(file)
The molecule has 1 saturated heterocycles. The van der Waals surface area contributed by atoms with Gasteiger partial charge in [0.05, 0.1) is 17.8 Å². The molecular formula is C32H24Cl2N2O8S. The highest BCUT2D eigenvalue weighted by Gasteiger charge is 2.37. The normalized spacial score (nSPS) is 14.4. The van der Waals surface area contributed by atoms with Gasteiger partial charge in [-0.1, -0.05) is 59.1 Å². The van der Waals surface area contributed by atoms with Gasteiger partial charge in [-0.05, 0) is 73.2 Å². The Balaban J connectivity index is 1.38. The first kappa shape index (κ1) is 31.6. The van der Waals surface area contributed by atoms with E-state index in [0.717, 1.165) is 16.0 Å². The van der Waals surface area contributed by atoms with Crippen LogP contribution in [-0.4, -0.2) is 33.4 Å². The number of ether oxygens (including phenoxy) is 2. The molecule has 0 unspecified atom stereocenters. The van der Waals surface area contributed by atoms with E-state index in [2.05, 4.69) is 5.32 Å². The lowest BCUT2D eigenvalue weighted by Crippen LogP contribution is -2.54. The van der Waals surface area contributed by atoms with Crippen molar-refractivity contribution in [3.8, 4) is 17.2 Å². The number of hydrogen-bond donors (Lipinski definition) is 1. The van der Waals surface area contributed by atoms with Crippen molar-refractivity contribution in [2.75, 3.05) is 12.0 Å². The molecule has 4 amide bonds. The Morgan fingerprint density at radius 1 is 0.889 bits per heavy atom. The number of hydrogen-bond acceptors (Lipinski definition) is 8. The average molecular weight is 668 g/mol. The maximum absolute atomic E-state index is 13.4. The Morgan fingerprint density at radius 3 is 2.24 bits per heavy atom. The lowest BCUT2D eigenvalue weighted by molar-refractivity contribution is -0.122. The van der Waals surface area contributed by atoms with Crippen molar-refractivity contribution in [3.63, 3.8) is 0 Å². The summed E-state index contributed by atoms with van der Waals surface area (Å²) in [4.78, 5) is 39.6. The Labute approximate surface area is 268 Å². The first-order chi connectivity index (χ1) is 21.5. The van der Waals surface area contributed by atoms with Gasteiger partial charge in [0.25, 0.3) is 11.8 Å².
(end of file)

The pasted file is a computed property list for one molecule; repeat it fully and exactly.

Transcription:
The molecule has 1 saturated heterocycles. The van der Waals surface area contributed by atoms with Gasteiger partial charge in [0.05, 0.1) is 17.8 Å². The molecular formula is C32H24Cl2N2O8S. The highest BCUT2D eigenvalue weighted by Gasteiger charge is 2.37. The normalized spacial score (nSPS) is 14.4. The van der Waals surface area contributed by atoms with Gasteiger partial charge in [-0.1, -0.05) is 59.1 Å². The van der Waals surface area contributed by atoms with Gasteiger partial charge in [-0.05, 0) is 73.2 Å². The Balaban J connectivity index is 1.38. The first kappa shape index (κ1) is 31.6. The van der Waals surface area contributed by atoms with E-state index in [0.717, 1.165) is 16.0 Å². The van der Waals surface area contributed by atoms with Crippen LogP contribution in [-0.4, -0.2) is 33.4 Å². The number of ether oxygens (including phenoxy) is 2. The molecule has 0 unspecified atom stereocenters. The van der Waals surface area contributed by atoms with E-state index in [2.05, 4.69) is 5.32 Å². The lowest BCUT2D eigenvalue weighted by Crippen LogP contribution is -2.54. The van der Waals surface area contributed by atoms with Crippen molar-refractivity contribution in [3.8, 4) is 17.2 Å². The number of hydrogen-bond donors (Lipinski definition) is 1. The van der Waals surface area contributed by atoms with Crippen molar-refractivity contribution in [2.75, 3.05) is 12.0 Å². The molecule has 4 amide bonds. The Morgan fingerprint density at radius 1 is 0.889 bits per heavy atom. The number of hydrogen-bond acceptors (Lipinski definition) is 8. The average molecular weight is 668 g/mol. The maximum absolute atomic E-state index is 13.4. The Morgan fingerprint density at radius 3 is 2.24 bits per heavy atom. The lowest BCUT2D eigenvalue weighted by molar-refractivity contribution is -0.122. The van der Waals surface area contributed by atoms with Crippen molar-refractivity contribution in [3.63, 3.8) is 0 Å². The summed E-state index contributed by atoms with van der Waals surface area (Å²) in [4.78, 5) is 39.6. The Labute approximate surface area is 268 Å². The first-order chi connectivity index (χ1) is 21.5. The van der Waals surface area contributed by atoms with Gasteiger partial charge in [0.25, 0.3) is 11.8 Å².